So you’ve made it to Kandy, the big cultural draw in the heart of Sri Lanka’s hill country. This is one of the island’s most exquisite destinations with just so much to see, taste and do. A bright, colorful city haven like no other in the world, Kandy is the right place to savor a true tropical feast. Historical jewels such as the Temple of the Tooth, kovils and cultural centers make the city one of the most visited stops in Sri Lanka.
Kandy is a treat for the eyes, with its silver mists beautifying a perfect skyline as the sun flickers to life. We don’t doubt you’ll fall in love with this place; the art, colorful culture and the ever-interesting sights are sure to snare your soul.
This is a world divided; Kandy is a deeply spiritual stop entwined with the secular that guards the gates of an age that is centuries old. And nowhere is this more apparent than in the proud city’s loftiest creation; the Temple of the Tooth.
You’ll find the Temple of the Tooth right in the heart of the sprawling city, above the bustle of the masses. You couldn’t miss it if you tried. The building is beautiful in itself with its white washed walls and golden roofs. But that’s not why its famous. As the name goes, this temple houses a tooth of the Buddha himself. You’ll see a lot of Buddhist devotees around the place, wearing white and carrying lotus blossoms.
So how did the tooth get here? Legend tells us this much. The tooth was removed from the Buddha once he had passed away in India. It was brought to Sri Lanka by a fleeing Indian princess who hid it in her hair. Once it reached Kandy, it was laid to rest in the most extravagant shrine the city had to offer. Instantly, the Temple of the Tooth became an iconic site of the greatest honor and prestige. So there you have it; the history of the sacred tooth relic.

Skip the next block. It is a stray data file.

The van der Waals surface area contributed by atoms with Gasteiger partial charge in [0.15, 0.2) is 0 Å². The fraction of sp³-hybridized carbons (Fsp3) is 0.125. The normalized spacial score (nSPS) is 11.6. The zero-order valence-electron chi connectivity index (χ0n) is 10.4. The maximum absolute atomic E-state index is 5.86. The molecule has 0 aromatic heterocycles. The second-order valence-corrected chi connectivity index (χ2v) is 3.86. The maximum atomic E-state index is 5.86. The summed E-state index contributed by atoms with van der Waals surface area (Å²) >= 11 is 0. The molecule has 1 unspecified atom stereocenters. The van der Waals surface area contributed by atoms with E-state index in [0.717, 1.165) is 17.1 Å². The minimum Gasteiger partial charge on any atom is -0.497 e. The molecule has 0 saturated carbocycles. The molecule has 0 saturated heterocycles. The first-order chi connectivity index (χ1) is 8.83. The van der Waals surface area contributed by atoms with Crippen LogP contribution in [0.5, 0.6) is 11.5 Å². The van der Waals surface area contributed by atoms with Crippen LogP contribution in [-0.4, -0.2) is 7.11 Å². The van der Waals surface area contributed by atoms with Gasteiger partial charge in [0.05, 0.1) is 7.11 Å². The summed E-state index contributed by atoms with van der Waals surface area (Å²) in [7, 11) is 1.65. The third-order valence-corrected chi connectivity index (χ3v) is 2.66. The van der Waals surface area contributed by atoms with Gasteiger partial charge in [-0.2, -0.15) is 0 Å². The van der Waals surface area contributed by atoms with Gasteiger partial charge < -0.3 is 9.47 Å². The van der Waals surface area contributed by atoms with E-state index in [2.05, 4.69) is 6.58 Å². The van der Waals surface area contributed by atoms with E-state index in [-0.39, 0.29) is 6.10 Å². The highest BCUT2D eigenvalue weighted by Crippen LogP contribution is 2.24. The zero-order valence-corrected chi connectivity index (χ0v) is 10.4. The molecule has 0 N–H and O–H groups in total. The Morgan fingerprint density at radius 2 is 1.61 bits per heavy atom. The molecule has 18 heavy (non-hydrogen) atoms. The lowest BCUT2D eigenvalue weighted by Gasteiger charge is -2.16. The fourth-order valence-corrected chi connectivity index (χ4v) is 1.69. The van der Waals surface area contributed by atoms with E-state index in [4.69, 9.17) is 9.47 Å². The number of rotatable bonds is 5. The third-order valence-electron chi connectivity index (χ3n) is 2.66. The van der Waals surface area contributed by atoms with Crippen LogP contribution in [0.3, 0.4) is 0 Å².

You won’t find a lot of decorative artwork on the temple’s exterior. But inside, you’ll see countless rich carvings embedded with exotic wood specimens and ivory. A simple white stone wall runs around the building interiors with small openings used to light candles during ceremonies. There are also a few small temples and museums inside the complex.
As for the sacred tooth relic itself, you’ll find it housed in an inner shrine of the temple. On the downside, you won’t actually be able to see the tooth. It’s safely locked in a beautiful gold casket shaped pretty much like a stupa on the outside. What you won’t see is that the relic rests on an intricate gold lotus flower and encased in a glittering casket lined with jewels.
The relic is only supposed to be removed once a year from its bejeweled house of safety. And that’s at the annual Esala Perahera hosted by the Temple of the Tooth. Sadly, due to troubled times caused by the civil war, the tooth hasn’t actually been brought out for display since over 20 years now. The yearly Esala Perahera is quite a sight to behold with its fire dancers, torch bearers, dancers and majestic elephants. So if you’re here at the end of July, you’re in for a fantastic treat!
Keep in mind that when visiting the Temple of the Tooth, you’ll be expected to wear clothes that don’t leave your shoulders or legs exposed. You’ll also be expected to remove your shoes at the entrance.